Football fans lash out at homophobic abuse

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Brighton & Hove players celebrate while playing Sunderland in the Carling Cup
Brighton & Hove players celebrate while playing Sunderland in the Carling Cup

A report detailing the level of homophobic abuse directed at Brighton and Hove football fans has been handed to the FA, in a bid to tackle often-neglected concerns around anti-gay behaviour in the stands.

Brighton and Hove fans teamed up with the Gay Football Supporters' Network (GSFN) to produce the report, which documented homophobic abuse during 70% of away games and 57% of all features.

"For us it is really simple. If the words relating to a person's sexuality were replaced with words relating to someone's race or skin colour, would those chants be acceptable? In all these cases they would not and appropriate action would be taken," the report said.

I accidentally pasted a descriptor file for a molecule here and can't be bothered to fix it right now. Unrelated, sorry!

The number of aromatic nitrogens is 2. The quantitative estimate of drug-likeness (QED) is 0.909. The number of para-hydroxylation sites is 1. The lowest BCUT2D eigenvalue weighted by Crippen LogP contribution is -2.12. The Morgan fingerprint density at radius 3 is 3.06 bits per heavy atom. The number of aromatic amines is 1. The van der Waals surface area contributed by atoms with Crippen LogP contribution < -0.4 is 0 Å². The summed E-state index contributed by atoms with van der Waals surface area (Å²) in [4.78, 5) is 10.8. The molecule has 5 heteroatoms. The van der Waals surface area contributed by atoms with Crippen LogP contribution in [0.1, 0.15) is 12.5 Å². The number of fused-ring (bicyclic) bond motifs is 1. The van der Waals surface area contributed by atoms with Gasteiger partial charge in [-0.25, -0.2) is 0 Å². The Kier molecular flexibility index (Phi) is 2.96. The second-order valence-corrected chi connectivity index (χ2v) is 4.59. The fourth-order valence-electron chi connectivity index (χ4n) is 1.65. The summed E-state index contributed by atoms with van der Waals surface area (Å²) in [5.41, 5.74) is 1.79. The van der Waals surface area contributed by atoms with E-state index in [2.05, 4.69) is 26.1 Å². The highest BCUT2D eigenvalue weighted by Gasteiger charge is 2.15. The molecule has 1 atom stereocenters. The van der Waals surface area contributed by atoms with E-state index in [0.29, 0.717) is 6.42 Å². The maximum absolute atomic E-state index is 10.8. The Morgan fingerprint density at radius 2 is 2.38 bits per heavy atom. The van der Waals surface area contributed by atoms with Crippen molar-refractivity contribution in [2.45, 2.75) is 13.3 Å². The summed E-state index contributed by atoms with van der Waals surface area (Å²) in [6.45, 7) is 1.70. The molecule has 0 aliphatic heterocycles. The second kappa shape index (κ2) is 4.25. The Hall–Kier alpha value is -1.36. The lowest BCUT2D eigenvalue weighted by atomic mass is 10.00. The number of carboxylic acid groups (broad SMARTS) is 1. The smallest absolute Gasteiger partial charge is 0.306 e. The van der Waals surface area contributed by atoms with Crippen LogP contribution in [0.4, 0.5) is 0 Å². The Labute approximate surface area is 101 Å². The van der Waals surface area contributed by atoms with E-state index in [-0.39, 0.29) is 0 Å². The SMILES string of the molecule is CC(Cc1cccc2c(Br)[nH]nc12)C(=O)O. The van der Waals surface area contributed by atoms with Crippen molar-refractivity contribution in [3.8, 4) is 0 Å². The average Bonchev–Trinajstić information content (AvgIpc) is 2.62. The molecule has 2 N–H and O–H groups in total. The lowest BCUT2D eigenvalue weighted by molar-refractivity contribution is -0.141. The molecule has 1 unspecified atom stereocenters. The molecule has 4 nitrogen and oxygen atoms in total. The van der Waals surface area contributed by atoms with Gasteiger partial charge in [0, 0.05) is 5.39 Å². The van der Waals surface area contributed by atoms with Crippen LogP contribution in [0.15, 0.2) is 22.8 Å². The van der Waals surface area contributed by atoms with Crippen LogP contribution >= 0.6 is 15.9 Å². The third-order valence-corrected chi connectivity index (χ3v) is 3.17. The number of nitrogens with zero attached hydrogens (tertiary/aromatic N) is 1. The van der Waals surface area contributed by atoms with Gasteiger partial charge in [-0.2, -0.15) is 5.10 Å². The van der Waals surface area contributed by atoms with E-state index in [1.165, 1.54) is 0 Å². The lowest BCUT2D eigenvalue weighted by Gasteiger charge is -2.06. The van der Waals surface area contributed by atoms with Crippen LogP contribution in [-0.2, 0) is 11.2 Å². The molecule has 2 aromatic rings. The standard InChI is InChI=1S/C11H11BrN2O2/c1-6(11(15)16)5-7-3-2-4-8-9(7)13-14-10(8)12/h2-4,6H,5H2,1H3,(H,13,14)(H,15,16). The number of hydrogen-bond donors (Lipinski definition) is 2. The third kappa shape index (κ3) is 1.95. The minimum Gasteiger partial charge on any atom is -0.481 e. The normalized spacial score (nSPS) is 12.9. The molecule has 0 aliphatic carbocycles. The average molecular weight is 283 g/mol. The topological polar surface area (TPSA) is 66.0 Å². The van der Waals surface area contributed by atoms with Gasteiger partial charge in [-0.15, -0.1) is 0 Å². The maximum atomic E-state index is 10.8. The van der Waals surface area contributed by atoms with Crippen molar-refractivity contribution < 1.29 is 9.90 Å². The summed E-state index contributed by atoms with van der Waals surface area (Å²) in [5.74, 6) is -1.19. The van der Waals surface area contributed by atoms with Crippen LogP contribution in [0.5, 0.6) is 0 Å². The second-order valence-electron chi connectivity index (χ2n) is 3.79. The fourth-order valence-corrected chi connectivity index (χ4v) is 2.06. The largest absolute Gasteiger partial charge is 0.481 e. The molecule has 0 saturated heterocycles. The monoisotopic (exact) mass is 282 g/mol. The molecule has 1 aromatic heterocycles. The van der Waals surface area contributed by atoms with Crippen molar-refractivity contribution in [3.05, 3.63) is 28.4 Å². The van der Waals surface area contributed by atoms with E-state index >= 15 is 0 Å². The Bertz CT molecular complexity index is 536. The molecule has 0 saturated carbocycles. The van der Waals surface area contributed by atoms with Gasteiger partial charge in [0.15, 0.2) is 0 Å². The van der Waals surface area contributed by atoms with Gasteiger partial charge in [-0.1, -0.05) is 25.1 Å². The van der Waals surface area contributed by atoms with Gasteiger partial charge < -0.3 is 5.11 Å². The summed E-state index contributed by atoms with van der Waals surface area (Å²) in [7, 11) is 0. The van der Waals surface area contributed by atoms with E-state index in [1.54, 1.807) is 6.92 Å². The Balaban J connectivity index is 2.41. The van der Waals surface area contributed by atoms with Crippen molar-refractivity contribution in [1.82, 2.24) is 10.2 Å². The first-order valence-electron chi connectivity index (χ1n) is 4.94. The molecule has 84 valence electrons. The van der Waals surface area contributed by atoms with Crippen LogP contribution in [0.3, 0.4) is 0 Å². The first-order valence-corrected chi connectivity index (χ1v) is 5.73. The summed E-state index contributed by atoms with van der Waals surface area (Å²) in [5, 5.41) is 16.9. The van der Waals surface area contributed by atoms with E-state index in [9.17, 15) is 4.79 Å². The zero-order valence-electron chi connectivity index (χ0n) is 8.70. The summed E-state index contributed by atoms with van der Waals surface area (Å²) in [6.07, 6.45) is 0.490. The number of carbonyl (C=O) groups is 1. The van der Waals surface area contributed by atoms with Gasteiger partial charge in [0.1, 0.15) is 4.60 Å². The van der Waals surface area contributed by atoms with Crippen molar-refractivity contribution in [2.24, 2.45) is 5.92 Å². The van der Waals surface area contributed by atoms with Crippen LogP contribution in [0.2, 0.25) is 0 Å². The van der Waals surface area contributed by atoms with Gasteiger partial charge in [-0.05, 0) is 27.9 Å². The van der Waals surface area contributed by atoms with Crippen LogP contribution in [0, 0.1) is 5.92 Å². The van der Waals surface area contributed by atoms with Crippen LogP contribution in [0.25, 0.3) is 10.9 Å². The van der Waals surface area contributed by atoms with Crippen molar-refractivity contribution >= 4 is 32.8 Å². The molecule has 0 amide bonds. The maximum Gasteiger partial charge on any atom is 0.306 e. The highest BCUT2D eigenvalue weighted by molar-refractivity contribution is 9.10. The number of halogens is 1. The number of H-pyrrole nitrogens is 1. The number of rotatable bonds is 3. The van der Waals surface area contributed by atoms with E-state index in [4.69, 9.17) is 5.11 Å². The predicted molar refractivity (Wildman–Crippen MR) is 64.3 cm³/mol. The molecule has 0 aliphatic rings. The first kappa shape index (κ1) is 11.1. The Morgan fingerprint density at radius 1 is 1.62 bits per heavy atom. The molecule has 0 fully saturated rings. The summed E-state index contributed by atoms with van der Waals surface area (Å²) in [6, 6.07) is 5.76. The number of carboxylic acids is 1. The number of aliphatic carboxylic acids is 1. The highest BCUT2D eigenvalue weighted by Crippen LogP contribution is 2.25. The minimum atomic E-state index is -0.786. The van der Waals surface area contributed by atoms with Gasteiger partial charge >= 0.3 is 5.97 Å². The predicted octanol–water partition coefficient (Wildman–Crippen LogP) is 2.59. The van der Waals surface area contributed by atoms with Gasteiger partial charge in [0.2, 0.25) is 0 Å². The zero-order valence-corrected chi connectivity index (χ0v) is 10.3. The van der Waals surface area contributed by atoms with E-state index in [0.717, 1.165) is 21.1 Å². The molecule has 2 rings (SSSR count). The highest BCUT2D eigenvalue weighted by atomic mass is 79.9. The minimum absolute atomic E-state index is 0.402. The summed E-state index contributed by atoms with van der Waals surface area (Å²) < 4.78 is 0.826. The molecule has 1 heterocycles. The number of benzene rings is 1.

Brighton's large gay community has long been a source of jokes during matches, which many write off as standard banter.


But with football chants coming under greater scrutiny and potentially homophobic statements increasingly being considered on a par with racism, campaigners feel they are in a good position to harden the FA's approach.

The report also highlights two instances where opposition players made homophobic gestures at supporters in the terraces and documented one occasion when language from opposition fans was so bad the local radio station was forced to go off air and issue and apology.

"Brighton fans have been the subject of 'banter' about the city's gay community for as long as many of our fans can remember," Sarah Watts, Brighton and Hove Albion Supporters' Club secretary, said.

"We hope this report will increase public awareness and help educate our fellow members of the football family of the issues faced, to address them and, ultimately the need to treat each other with basic respect."

There has been a ban on anti-gay chants in English football since 2007.

The report comes after complaints about recent chanting in the England vs San Marino World Cup Qualifier.

The Federation against Racism in Europe (FARE) raised worries over a song about throwing he Ferdinand brothers on a bonfire – a modified version of a song sung by Manchester United fans against Liverpool and Manchester City.

There was considerable confusion over the complaint, with many supporters insisting it has no racist overtones.

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